Making a good choice
Having an executor of your will is like having a manager of your affairs (your estate) after your death. Your executor is named in your will; it is his or her role to carry out the terms of your will. Many people have more than one executor; it spreads the load and it’s also good to have another executor to discuss things with.
Who do you choose?
You can choose anyone to be your executor, but they do need some special qualities. You should consider:
Age: you want them to have the energy, ability and maturity to deal with your affairs. Sometimes this can be a fine balance – if you have someone older there’s a risk they could die before you or could become incapable of fulfilling their duties. However, someone younger may not have sufficient life experience to cope with the role.
Temperament: dealing with an estate can be quite emotional. You want your executors to be calm, steady, decisive and with loads of common sense.
How well they know you: it’s good to have an executor who knows you and, in general, understands how you run your affairs. A large part of an executor’s role can be information gathering, and having some prior knowledge can help them know how to go about this.
You can appoint anyone to be an executor; many people choose their spouse or partner and/or some of their children. Sometimes, people name someone independent as an executor, such as a long-standing friend. This can be especially useful when there are blended families or a disharmonious family situation.
Executors don’t have to manage your estate alone; your estate’s lawyer will guide executors through each step of the way.
What do executors do?
One of the executors’ first duties is making sure they have a clear understanding of the contents of your will.
Working with your family, executors are responsible for arranging burial or cremation. They must ensure that, if necessary, your home is secured, all insurable assets insured, pets are taken care of, deliveries cancelled, outgoings paid (electricity, rates, insurances) and the insurers advised if the house is empty.
If you were still working at the time you died, final paperwork and your personal items at work will need to be sorted. If you were a business owner, it may be necessary to get a trusted employee to step in, for the short term, to keep on top of things such as wages, bills, suppliers and customers.
To help wind up your estate, your executors must gather information about your assets such as bank accounts and investments, KiwiSaver and superannuation, insurances, benefits, property and motor vehicles.
It is important for executors to identify any jointly held property and any debts, such as mortgages, credit card bills and so on.
Through the estate’s lawyer, the executors must ensure that all the estate’s debts are paid. Executors are personally liable to meet these debts, unless they satisfy specific legal requirements.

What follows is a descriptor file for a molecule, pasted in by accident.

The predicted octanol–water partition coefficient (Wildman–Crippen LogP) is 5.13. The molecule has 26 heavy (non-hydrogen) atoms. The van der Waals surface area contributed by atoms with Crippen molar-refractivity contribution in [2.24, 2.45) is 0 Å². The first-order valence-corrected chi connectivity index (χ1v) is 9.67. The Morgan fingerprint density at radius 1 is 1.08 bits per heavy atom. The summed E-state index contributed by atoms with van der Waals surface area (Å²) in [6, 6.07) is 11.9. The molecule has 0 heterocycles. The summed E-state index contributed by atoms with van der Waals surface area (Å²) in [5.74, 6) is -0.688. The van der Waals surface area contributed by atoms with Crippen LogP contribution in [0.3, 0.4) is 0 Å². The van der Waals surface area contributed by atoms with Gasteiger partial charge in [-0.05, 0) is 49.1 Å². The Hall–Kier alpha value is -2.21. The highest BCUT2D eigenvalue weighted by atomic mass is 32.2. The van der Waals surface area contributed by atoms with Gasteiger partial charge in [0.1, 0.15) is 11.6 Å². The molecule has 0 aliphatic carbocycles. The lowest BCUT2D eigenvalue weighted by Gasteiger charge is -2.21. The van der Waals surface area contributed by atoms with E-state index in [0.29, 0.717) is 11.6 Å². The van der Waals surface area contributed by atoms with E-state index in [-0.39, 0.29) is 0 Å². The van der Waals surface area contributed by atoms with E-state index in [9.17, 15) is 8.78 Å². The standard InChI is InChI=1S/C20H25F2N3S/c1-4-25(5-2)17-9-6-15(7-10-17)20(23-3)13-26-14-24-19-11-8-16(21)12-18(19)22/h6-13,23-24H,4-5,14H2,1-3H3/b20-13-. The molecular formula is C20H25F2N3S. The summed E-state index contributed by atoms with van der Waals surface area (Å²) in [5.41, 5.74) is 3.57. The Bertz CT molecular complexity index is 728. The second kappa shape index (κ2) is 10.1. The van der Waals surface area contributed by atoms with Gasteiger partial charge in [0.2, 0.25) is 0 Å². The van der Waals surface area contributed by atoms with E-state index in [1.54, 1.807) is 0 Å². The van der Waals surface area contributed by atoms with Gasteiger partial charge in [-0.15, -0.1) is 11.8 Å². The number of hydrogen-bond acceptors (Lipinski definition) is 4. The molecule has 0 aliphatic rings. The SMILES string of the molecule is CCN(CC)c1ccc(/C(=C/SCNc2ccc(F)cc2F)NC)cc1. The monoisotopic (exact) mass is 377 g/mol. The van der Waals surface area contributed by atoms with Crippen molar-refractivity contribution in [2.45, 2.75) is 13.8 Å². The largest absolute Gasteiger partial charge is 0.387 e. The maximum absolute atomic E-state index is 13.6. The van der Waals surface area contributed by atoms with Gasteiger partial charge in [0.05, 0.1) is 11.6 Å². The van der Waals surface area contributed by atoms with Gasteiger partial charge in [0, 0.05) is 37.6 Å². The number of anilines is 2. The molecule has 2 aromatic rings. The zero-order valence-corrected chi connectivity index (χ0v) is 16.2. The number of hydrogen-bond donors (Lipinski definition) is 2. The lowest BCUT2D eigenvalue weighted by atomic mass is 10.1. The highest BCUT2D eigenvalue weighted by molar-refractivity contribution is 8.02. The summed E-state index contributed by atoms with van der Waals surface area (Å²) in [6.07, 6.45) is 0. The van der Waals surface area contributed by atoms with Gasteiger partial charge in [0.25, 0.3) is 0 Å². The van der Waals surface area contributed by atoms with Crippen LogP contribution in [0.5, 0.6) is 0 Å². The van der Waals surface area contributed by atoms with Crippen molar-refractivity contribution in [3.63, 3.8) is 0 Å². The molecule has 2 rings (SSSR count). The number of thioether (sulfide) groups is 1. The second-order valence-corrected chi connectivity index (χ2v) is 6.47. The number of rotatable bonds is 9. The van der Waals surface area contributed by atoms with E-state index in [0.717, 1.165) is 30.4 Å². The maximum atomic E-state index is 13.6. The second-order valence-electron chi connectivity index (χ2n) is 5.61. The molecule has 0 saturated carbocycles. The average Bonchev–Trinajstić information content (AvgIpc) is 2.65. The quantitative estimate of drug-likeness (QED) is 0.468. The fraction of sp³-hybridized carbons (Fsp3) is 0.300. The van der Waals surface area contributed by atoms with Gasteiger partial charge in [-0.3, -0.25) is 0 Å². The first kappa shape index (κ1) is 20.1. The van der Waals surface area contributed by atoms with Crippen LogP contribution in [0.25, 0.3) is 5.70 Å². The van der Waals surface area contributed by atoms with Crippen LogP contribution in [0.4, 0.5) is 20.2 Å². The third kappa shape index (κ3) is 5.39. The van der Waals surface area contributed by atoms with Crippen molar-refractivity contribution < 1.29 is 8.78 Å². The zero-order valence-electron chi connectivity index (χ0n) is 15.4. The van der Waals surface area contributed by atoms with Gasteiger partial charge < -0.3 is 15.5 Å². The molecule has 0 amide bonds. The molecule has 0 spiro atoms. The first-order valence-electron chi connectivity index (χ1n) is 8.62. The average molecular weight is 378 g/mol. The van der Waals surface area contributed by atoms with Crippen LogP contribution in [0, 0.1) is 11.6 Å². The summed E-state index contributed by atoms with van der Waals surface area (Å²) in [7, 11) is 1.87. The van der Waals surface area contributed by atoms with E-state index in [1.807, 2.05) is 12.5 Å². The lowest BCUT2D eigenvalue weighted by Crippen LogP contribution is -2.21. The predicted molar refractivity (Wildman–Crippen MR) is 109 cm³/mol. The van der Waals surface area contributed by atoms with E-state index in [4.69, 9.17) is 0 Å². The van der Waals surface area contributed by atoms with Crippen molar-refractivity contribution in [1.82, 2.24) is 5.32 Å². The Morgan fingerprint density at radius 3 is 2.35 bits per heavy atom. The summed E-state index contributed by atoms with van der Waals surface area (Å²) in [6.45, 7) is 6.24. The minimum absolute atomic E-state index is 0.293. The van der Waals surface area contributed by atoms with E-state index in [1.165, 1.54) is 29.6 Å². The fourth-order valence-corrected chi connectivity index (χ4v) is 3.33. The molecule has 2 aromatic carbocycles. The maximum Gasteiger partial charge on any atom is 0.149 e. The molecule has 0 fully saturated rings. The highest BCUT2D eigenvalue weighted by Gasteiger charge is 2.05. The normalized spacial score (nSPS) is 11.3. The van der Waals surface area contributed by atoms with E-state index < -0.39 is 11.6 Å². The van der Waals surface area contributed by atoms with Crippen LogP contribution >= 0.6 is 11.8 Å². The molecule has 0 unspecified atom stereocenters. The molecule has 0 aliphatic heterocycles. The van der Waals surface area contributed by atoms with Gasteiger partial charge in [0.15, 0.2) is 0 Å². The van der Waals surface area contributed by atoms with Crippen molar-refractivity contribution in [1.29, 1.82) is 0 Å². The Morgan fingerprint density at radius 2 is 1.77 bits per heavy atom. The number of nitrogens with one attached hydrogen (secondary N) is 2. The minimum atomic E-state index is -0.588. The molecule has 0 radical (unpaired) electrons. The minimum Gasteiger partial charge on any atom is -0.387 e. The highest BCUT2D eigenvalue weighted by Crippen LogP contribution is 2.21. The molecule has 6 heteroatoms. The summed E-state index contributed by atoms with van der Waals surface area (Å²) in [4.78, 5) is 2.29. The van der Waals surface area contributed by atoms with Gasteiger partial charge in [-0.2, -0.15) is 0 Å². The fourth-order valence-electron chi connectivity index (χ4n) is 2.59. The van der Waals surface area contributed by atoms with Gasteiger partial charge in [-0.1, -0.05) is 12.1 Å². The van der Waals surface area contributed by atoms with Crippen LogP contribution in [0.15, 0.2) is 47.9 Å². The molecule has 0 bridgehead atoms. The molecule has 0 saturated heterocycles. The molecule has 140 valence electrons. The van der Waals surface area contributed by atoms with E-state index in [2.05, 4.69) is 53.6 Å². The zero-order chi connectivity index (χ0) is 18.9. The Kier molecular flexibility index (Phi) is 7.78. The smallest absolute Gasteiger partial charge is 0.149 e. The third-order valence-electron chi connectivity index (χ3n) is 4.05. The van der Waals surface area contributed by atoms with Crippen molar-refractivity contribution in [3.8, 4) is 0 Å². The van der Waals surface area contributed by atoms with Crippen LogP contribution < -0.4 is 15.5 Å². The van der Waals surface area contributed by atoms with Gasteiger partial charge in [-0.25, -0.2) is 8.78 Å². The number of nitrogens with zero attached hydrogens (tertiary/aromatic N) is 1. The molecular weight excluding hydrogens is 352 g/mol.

When they have the complete picture of the estate, the executors can then manage the distribution of your assets to your beneficiaries in accordance with your will. This usually requires an application for probate, a court order confirming the will. The estate’s lawyer will help the executors with this.
When does an executors’ role end?
The executors’ role is completed when all taxes and expenses have been paid, and all distributions to adult beneficiaries have been made. If there are underage beneficiaries then the trustees nominated by the will step in to hold that benefit for those children until they are old enough. In practice, the trustee and executor are almost always the same person, but they do have slightly different obligations and responsibilities.
Should your executors live locally?
Your executors can live anywhere, but it does make it much easier logistically if they are in the same region, or at least close, to where you were living. This is becoming less of an issue with technology, but it’s still something to take into account.
Choosing executors is important when you are making, or reviewing, your will. They have significant obligations and responsibilities in making sure your assets are managed in the way that you intended.
If you have any queries about appointing or changing an executor, or you are an executor and have some queries, please don’t hesitate to call us.
Disclaimer: All the information published in Fineprint is true and accurate to the best of the author’s knowledge. It should not be substituted for legal advice. No liability is assumed by the authors or publisher for losses suffered by any person or organisation relying directly or indirectly on this newsletter. Views expressed are the views of the authors individually and do not necessarily reflect the view of this firm. Articles appearing in Fineprint may be reproduced with prior approval from the editor and credit being given to the source.
Content Copyright © NZ LAW Limited, 2019. Editor Adrienne Olsen, e. email@example.com p. 029 286 3650